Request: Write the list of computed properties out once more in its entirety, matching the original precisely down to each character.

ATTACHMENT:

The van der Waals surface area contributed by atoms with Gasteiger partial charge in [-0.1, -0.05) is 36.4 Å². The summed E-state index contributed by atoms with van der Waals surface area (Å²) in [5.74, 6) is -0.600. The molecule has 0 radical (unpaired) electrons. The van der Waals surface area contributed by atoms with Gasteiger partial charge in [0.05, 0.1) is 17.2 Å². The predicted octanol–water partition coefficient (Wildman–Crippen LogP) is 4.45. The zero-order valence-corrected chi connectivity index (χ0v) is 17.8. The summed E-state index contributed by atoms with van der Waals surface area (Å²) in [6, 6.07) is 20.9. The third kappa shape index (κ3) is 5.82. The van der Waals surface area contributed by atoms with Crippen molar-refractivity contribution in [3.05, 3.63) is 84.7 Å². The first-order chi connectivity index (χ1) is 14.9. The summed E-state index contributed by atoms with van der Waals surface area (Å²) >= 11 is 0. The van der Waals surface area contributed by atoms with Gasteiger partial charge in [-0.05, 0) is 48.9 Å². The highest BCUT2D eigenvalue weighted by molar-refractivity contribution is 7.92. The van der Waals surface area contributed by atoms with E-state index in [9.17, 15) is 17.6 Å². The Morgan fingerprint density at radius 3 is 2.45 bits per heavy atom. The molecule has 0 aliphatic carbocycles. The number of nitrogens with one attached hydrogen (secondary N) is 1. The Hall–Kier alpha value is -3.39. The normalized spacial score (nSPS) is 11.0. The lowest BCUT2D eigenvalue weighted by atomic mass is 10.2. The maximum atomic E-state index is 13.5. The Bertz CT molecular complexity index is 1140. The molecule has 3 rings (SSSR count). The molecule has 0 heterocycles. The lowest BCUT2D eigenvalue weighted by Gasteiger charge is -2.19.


The van der Waals surface area contributed by atoms with Gasteiger partial charge in [-0.1, -0.05) is 36.4 Å². The summed E-state index contributed by atoms with van der Waals surface area (Å²) in [5.74, 6) is -0.600. The molecule has 0 radical (unpaired) electrons. The van der Waals surface area contributed by atoms with Gasteiger partial charge in [0.05, 0.1) is 17.2 Å². The predicted octanol–water partition coefficient (Wildman–Crippen LogP) is 4.45. The zero-order valence-corrected chi connectivity index (χ0v) is 17.8. The summed E-state index contributed by atoms with van der Waals surface area (Å²) in [6, 6.07) is 20.9. The third kappa shape index (κ3) is 5.82. The van der Waals surface area contributed by atoms with Crippen molar-refractivity contribution in [3.05, 3.63) is 84.7 Å². The first-order chi connectivity index (χ1) is 14.9. The summed E-state index contributed by atoms with van der Waals surface area (Å²) >= 11 is 0. The van der Waals surface area contributed by atoms with Gasteiger partial charge in [-0.05, 0) is 48.9 Å². The highest BCUT2D eigenvalue weighted by molar-refractivity contribution is 7.92. The van der Waals surface area contributed by atoms with E-state index in [9.17, 15) is 17.6 Å². The Morgan fingerprint density at radius 3 is 2.45 bits per heavy atom. The molecule has 0 aliphatic carbocycles. The number of nitrogens with one attached hydrogen (secondary N) is 1. The Hall–Kier alpha value is -3.39. The normalized spacial score (nSPS) is 11.0. The lowest BCUT2D eigenvalue weighted by atomic mass is 10.2. The maximum atomic E-state index is 13.5. The Bertz CT molecular complexity index is 1140. The molecule has 3 rings (SSSR count). The molecule has 0 heterocycles. The lowest BCUT2D eigenvalue weighted by Gasteiger charge is -2.19.